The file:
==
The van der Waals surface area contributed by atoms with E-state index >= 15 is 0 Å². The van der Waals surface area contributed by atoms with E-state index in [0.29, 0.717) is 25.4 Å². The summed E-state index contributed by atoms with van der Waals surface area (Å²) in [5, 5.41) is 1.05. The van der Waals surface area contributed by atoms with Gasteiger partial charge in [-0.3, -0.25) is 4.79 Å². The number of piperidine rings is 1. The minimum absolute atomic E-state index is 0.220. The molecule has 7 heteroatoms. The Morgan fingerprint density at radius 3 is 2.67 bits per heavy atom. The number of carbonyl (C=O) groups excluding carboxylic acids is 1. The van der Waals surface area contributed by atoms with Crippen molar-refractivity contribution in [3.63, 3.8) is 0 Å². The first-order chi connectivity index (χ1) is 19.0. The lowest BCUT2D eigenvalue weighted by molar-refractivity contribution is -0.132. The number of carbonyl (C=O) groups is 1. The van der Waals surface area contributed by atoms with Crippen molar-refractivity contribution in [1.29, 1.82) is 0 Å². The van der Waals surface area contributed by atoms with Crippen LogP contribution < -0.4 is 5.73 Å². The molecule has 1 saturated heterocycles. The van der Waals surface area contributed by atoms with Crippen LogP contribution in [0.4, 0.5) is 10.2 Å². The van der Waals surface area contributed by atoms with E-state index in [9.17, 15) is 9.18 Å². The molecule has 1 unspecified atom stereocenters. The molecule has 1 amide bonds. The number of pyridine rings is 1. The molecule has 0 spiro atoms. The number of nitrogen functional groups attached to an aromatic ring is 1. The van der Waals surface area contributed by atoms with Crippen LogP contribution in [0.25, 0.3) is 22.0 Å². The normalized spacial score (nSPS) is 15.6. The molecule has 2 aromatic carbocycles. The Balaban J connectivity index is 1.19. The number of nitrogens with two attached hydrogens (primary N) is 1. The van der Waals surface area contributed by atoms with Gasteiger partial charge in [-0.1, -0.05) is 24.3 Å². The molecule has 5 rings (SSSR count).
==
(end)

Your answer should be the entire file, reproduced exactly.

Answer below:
The van der Waals surface area contributed by atoms with E-state index >= 15 is 0 Å². The van der Waals surface area contributed by atoms with E-state index in [0.29, 0.717) is 25.4 Å². The summed E-state index contributed by atoms with van der Waals surface area (Å²) in [5, 5.41) is 1.05. The van der Waals surface area contributed by atoms with Gasteiger partial charge in [-0.3, -0.25) is 4.79 Å². The number of piperidine rings is 1. The minimum absolute atomic E-state index is 0.220. The molecule has 7 heteroatoms. The Morgan fingerprint density at radius 3 is 2.67 bits per heavy atom. The number of carbonyl (C=O) groups excluding carboxylic acids is 1. The van der Waals surface area contributed by atoms with Crippen molar-refractivity contribution in [3.63, 3.8) is 0 Å². The first-order chi connectivity index (χ1) is 19.0. The lowest BCUT2D eigenvalue weighted by molar-refractivity contribution is -0.132. The number of carbonyl (C=O) groups is 1. The van der Waals surface area contributed by atoms with Crippen molar-refractivity contribution in [1.29, 1.82) is 0 Å². The van der Waals surface area contributed by atoms with Crippen LogP contribution < -0.4 is 5.73 Å². The molecule has 1 saturated heterocycles. The van der Waals surface area contributed by atoms with Crippen LogP contribution in [0.4, 0.5) is 10.2 Å². The van der Waals surface area contributed by atoms with E-state index in [9.17, 15) is 9.18 Å². The molecule has 1 unspecified atom stereocenters. The molecule has 1 amide bonds. The number of pyridine rings is 1. The molecule has 0 spiro atoms. The number of nitrogen functional groups attached to an aromatic ring is 1. The van der Waals surface area contributed by atoms with Crippen LogP contribution in [0.25, 0.3) is 22.0 Å². The normalized spacial score (nSPS) is 15.6. The molecule has 2 aromatic carbocycles. The Balaban J connectivity index is 1.19. The number of nitrogens with two attached hydrogens (primary N) is 1. The van der Waals surface area contributed by atoms with Gasteiger partial charge in [-0.1, -0.05) is 24.3 Å². The molecule has 5 rings (SSSR count).